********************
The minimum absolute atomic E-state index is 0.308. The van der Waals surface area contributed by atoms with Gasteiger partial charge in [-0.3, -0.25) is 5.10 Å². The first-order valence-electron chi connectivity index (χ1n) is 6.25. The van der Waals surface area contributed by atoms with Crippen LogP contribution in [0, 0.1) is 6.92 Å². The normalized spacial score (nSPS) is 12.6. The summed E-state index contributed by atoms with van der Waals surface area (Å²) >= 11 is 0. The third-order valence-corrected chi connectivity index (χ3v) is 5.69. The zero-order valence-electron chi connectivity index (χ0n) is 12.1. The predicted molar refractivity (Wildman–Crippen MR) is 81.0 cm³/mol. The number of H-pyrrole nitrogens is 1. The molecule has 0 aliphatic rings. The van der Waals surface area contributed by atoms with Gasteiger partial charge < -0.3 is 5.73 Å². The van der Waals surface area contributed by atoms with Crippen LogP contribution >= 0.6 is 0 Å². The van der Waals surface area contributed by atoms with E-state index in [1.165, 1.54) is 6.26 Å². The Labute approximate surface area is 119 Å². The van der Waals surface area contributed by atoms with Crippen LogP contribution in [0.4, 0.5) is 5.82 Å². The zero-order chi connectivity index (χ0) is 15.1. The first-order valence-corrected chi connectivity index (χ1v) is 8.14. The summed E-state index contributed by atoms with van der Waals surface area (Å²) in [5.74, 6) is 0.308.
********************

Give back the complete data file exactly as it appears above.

The minimum absolute atomic E-state index is 0.308. The van der Waals surface area contributed by atoms with Gasteiger partial charge in [-0.3, -0.25) is 5.10 Å². The first-order valence-electron chi connectivity index (χ1n) is 6.25. The van der Waals surface area contributed by atoms with Crippen LogP contribution in [0, 0.1) is 6.92 Å². The normalized spacial score (nSPS) is 12.6. The summed E-state index contributed by atoms with van der Waals surface area (Å²) >= 11 is 0. The third-order valence-corrected chi connectivity index (χ3v) is 5.69. The zero-order valence-electron chi connectivity index (χ0n) is 12.1. The predicted molar refractivity (Wildman–Crippen MR) is 81.0 cm³/mol. The number of H-pyrrole nitrogens is 1. The molecule has 0 aliphatic rings. The van der Waals surface area contributed by atoms with Gasteiger partial charge < -0.3 is 5.73 Å². The van der Waals surface area contributed by atoms with Crippen LogP contribution >= 0.6 is 0 Å². The van der Waals surface area contributed by atoms with E-state index in [1.165, 1.54) is 6.26 Å². The Labute approximate surface area is 119 Å². The van der Waals surface area contributed by atoms with Crippen LogP contribution in [0.4, 0.5) is 5.82 Å². The zero-order chi connectivity index (χ0) is 15.1. The first-order valence-corrected chi connectivity index (χ1v) is 8.14. The summed E-state index contributed by atoms with van der Waals surface area (Å²) in [5.74, 6) is 0.308.